I don't buy it. I was not so bold as to confidently predict a Trump victory, I did, however, throughout the campaign, tell friends that she was not, as our fake lying news said, a prohibitive front runner. I had no special insight into the inner workings of the Clinton campaign, I didn't need any to know that her campaign had trouble from the start.
1. The ninth-year curse. Since WWII the history of the presidency has been eight years of a Republican in the White House (1953-1961), followed by eight years of a Democrat (1961-1969), followed by eight years of a Republican (1969-1977). The pattern was broken by Carter who served but one failed term and Reagan/Bush with 12 years of Republican presidency. After that we reverted to pattern with eight years of a Democrat (1993-2001) and eight years of a Republican (2001-2009). All other things being equal we should have expected eight years of Obama to be followed by a Republican. The lying mainstream press insisted that Clinton had the advantage because she was of the same party as the popular incumbent. They conveniently ignored that in 1960 Nixon, VP to popular incumbent Eisenhower, could not overcome the ninth-year curse any more than Gore in 2000 could turn Bill Clinton's popularity into a victory in the ninth year. Her party registration was, from the very beginning, a liability, not the asset that the press said it was.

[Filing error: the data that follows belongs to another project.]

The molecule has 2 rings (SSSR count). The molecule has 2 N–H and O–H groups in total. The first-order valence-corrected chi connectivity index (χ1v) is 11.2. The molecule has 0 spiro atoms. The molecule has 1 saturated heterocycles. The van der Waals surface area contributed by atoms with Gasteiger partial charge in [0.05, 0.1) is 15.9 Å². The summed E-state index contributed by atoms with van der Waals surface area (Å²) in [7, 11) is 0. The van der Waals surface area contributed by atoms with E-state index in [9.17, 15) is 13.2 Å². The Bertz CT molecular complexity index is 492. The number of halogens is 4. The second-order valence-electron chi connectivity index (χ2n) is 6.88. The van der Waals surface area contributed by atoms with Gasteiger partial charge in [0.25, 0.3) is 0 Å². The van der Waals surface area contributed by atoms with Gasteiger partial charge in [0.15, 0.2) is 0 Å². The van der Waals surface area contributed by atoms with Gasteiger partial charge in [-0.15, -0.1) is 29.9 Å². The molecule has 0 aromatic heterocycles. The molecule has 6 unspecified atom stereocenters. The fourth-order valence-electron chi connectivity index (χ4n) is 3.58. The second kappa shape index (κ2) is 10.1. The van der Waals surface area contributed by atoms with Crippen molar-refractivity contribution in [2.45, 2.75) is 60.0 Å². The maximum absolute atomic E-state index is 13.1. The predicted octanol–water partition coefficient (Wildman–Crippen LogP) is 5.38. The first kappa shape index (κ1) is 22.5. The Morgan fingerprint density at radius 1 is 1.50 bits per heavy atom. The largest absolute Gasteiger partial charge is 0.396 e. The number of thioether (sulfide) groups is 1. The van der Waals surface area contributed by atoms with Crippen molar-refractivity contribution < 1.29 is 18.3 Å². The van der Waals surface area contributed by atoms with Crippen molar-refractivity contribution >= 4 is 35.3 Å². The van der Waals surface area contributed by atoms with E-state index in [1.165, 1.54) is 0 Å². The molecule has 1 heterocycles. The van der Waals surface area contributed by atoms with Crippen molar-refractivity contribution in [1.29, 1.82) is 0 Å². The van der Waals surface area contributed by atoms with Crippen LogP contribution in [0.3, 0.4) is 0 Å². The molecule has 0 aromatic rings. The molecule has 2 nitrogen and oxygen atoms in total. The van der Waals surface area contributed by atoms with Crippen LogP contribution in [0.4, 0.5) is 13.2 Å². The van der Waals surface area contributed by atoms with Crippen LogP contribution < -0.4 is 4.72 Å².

2. The lying mainstream press repeated that she was consistently ahead in the polls and had an insurmountable advantage. In fact, to my knowledge, there was no reputable poll that indicated that. The polls showed a slight lead, so small that a true account would have reported it as neck-and-neck. Further, there was one extremely telling number. Clinton never got above 49% in the polls, with Trump trailing slightly in the mid-40s. Clinton was not the incumbent, but she was running as if she were the incumbent seeking a third term. One rule of thumb, that anyone who follows political races knows, is that, in a two-way race, if the incumbent is polling at below 50%, the challenger will win. You learn this in "Campaign 101," undecideds break for the challenger.
3. Related to #2 was the fact that Clinton, by one important measure, was one of the most qualified persons to run for president. As former first lady, senator, and secretary of state she had ample Washington experience and universal name recognition. Yet, with all that going for her she could not get above 49% in the polls in a race against someone who had never held public office and was prone to intemperate utterances not typical of someone seeking the most powerful job on the planet. It didn't take a tell-all-book after the fact to tell me that her candidacy was in trouble.